Has fatphobia been exacerbated by the Pandemic?

Faye Navesey discusses the interaction between the pandemic and society’s views on fat people

Faye Navesey
9th February 2021
Image: @yes2bodies on Instagram

Any fat person will tell you that society wasn’t particularly kind to us in a pre-pandemic world. But now the story is significantly worse. Combining medical discrimination, diet culture and a mental health crisis was always going to lead to tragedy and there is no doubt in anyone’s mind that this pandemic has been a truly tortuous time to be fat.

Health and body positivity have always been treated as though they are mutually exclusive. It seems impossible to anyone that you can be healthy and plus size, despite the evidence that bodies can increase or decrease in weight for a number of reasons excluding an unhealthy lifestyle. In the middle of a public health crisis, a certain sense of forced obligation fell on fat people to lose weight so we were less at risk. Including the Prime Minister saying he was ‘too fat’ before he got COVID, and so he went on a diet. This thinking prompted the government to introduce a number of unhelpful measures, like putting calorie counts on menus and generally shaming the country into thinness. Ignoring the fact that the measures were completely useless at getting people to lose weight, because that’s not how diet and nutrition work at all. This contributes to the sense that fat people are a burden, that they need to lose weight so they don’t take up space in hospitals or waste doctors time when they’re sick. The pandemic exacerbated the way fat people are seen in this way, and the government has contributed to the idea that it’s irresponsible to be fat.

It also speaks to a bigger issue of medical discrimination. Whilst I can’t speak for all fat people, I can tell you walking into a doctor’s office while fat is a gamble, because there is always a chance that you’ll be told that any medical ailment you’re suffering from is somehow linked to your weight and that if only you became instantly skinny, your suffering would end. This attitude in the medical sphere has always been dangerous but particularly now, when it is crucial that people get the medical help they need, the way we treat larger bodies is shameful and deadly.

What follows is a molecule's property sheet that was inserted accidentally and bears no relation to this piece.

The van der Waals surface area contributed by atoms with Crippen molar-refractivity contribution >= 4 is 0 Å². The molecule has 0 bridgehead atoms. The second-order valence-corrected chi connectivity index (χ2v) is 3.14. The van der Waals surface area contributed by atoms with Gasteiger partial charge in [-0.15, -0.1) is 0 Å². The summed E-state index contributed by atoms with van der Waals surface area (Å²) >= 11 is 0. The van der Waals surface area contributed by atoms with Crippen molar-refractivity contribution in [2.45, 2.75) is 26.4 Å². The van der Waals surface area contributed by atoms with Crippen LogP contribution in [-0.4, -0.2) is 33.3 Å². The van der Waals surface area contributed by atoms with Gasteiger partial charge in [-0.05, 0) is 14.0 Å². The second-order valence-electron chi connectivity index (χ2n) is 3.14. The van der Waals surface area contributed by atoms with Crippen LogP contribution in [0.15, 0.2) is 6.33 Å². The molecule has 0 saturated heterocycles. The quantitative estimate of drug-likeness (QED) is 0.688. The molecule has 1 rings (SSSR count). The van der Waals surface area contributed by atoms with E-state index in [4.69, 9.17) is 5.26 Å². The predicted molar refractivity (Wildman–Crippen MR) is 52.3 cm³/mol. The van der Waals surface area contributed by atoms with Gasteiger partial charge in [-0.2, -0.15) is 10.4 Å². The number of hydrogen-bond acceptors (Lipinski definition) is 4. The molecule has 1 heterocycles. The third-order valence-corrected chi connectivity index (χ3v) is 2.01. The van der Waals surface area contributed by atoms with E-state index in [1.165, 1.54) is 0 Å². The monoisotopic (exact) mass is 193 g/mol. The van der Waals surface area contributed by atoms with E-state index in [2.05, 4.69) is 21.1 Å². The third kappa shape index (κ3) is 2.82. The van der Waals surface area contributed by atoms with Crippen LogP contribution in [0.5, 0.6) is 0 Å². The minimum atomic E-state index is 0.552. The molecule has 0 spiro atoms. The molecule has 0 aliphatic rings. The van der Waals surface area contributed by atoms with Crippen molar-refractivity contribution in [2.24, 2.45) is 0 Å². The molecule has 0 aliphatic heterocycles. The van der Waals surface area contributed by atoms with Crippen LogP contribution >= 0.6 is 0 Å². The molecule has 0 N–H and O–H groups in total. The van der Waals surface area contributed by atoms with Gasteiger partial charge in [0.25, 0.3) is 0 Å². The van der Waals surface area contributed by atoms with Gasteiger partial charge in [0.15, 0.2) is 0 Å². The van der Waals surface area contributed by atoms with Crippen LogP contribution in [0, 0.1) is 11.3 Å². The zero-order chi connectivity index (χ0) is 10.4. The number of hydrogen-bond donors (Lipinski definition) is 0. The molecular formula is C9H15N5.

Diet culture as well has sunk its claws into the pandemic. Influencers tell us how they lost weight during lockdown whilst most of us are simply trying to survive a global health crisis, and the sense that we are being shamed for eating more when we are stuck inside the house all day has been pervasive. The attitude that seems to be so prominent on social media that lockdown is a chance for self-improvement rather than survival is inherently fatphobic and toxic. It is rooted in a company’s need to sell you ‘detox teas’ and diet plans so they can profit from the misery that this pandemic has caused. There is no escaping the fact that we’re living through a difficult time, and call me crazy but I completely understand if people want to eat some cake to deal with that. It’s especially reckless for companies to push this idea when we are living through a huge mental health crisis, when life is already so difficult for people that suffer with eating disorders. The idea that we are supposed to buy into the idea that we need to go on some mission for self-improvement and lose weight during this time is entirely reckless.

Generally I’m very content being plus size, I like my body and I feel confident in it, but despite that there have been times when the atmosphere created in the pandemic made me doubt myself: it made me think that I should be calorie counting and trying to change myself. It's an incredibly dangerous time for people who suffer from dysmorphia and eating disorders, because if I hadn’t had that confidence going through this pandemic then it’s more than likely that old habits would have resurfaced. So it’s incredibly dangerous for people to exploit the vulnerabilities that fatphobia has ingrained in us. The real lesson of the pandemic should have been that life is too short to shame yourself for snacking.

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  1. The most body positive thing I did for myself in the last year is take control of my life and lose a substantial amount of weight.

    I can now walk up stairs without getting out of breath. I can now tie my shoe laces without having to sit down. Clothes actually fit me rather than me looking like I'm wearing bin bags.

    There is nothing reckless about self-improvement.

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